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Many big name restaurants are now opening smaller, more casual places for those who want to sample smaller plates in a more relaxed atmosphere. Josie La Balch opened the Next Door last year, and it has become one of my regular Santa Monica stops for both lunch and Happy Hour. It’s nice having a neighborhood spot which combines local produce and international culinary skills to make food that delights the eyes and the palate.

The jewel tomato and opal basil bruschetta is one of the simplest choices on the menu, but the artful presentation and the balanced ratio of fresh burrata to ripe tomatoes, drizzled with quality olive oil perfumed with opal basil, elevates this appetizer to a work of art.

The creamy cauliflower and spring onion soup is actually made with cream and will make someone who says they don’t like cauliflower ask for more, please.

The chicken breast “Caesar” with romaine, radishes, and asiago was an interesting variation. Tarragon leaves and watercress sprigs added a floral bouquet which I found refreshing, but I found that the dressing was not strong enough to dress up the plainly roasted chicken breast and romaine. With the Asiago and the fresh herbs, I’m sure the idea was to have a more subtle dressing, but this dish didn’t work well enough for me to order it again.

However, I would reorder the Steak Frites any day I wanted this classic French meal. At only $19, this was such a wonderful piece of hanger steak that I could have cut it with a butter knife. It came exactly as rare as I ordered it (cold in the middle), although the plate was so hot it partially cooked the bottom slices! The truffle fries were perfectly crisp, salted, and delightful.

The lunch menu has a sloppy roast pork, fried rapini, aged provolone, garlic mayo for $14 that may be a too rich for some people, but if you love roast pork, the added crunch of the fried rapini and the creamy melted provolone, make this a very hearty sandwich. The freshly fried chips were dusted with spice and were addictive……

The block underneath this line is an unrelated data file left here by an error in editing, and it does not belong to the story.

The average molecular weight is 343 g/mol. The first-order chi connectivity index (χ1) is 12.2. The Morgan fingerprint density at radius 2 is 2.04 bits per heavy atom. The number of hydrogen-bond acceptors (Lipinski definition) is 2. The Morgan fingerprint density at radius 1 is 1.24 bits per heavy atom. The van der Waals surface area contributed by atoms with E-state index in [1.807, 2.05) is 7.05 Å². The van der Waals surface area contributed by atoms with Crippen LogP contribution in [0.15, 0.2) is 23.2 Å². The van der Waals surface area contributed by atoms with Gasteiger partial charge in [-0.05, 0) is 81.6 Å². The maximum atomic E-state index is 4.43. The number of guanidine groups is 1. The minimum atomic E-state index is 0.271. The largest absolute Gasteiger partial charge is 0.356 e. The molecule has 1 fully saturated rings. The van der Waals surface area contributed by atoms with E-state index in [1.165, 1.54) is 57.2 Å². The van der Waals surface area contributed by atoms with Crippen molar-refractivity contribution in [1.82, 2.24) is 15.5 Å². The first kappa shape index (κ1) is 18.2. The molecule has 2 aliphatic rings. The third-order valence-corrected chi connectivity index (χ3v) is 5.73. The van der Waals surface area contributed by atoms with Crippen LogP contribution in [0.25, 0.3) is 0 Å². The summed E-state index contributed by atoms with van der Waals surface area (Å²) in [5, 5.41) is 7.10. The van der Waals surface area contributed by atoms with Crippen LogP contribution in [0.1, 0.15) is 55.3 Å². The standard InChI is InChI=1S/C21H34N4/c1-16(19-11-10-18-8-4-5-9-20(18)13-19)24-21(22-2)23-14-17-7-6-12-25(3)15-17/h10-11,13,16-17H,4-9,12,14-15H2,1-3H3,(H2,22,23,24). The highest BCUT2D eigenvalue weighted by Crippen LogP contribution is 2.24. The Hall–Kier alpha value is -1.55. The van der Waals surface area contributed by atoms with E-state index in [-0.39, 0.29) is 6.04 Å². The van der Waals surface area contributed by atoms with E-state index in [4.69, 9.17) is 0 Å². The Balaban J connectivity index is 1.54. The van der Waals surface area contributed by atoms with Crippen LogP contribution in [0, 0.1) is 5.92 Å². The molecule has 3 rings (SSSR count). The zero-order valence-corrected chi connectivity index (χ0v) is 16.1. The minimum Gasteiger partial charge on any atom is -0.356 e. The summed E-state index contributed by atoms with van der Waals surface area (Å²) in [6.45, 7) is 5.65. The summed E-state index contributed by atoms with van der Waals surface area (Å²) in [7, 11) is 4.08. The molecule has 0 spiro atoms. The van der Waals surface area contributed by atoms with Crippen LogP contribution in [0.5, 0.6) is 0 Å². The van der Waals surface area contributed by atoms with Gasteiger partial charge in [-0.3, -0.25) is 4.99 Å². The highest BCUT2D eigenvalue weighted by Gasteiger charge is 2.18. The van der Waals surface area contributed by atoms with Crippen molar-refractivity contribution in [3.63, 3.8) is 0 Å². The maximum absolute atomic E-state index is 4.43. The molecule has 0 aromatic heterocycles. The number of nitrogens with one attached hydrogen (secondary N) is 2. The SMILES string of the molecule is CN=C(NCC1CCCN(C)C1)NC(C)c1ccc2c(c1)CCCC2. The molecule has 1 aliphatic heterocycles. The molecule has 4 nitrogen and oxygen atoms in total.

The chocolate torte was lighter than it looked and beautifully made with freshly whipped cream and a dark chocolate sauce. If you are a chocoholic, this is the way to end a meal without going into a sugar coma!

Wines by the taste, glass, or bottle are available from vineyards in California to Europe, so you can literally have a taste of wine with each course. There is a full bar and happy hour specials on drinks and appetizers from 4-7pm and street parking is plentiful, so if you are in the neighborhood trying to get to or from the 405 freeway, sit Next Door and relax while everyone else sits in their car.

Next Door by Josie on Urbanspoon

No, Industriel is not a misspelling, it is a restaurant serving “Urban Farm Cuisine” in downtown Los Angeles. The interior is definitely a playful mixture of industrial “decor” like the metal chains & pulley by the stairs, combined with a rustic farm feel as they show off their home made pickled carrots, tomato jam, and pickles for sale. Everything that can be made in house IS made in house here and the quality ingredients are skillfully used in all their dishes.

The Quinoa, with roasted mushrooms, pecan, kale, and a caramelized shallot vinaigrette was one of the best dishes using quinoa which I have ever tasted. The textures and flavors each complimented each other and gave the dish a hearty yet fresh taste.

The Red Snapper Nicoise was a delightful variation on the usual tuna. The perfectly cooked snapper was served with barely blanched green beans, olives, tomatoes, and the most perfectly done boiled eggs I’ve ever eaten in a restaurant, I could eat this dish several times a week. The bottarga dressing lightly coated the greens and gave a well balanced acidity to the fish.

The only reason I would not come here for lunch more often is the location in the heart of downtown Los Angeles. If you work in the area, this spot is a treasure, but if you don’t live or work in the area, coming here can be a bit of a challenge with traffic and parking, so I would suggest you make a reservation for a week-end and enjoy the pleasures of having a lazy day at Industriel.

Note: Underground parking at the One Wilshire building, about a block away, is only $5 on week-ends (cash only).

Industriel on Urbanspoon

Zinc in the Shade Hotel has a prime location only a few blocks to the beach and pier in the heart of Manhattan Beach. It’s a rare treat to find great food in a great location, but add to that combination some very affordable prices, and you’ve got a formula for success. Zinc seems to have mastered the formula. With a $16 lunch menu that includes an appetizer, entree and dessert every weekday between 11-4pm, this is a great place to enjoy a lunch at the beach without breaking your piggy bank.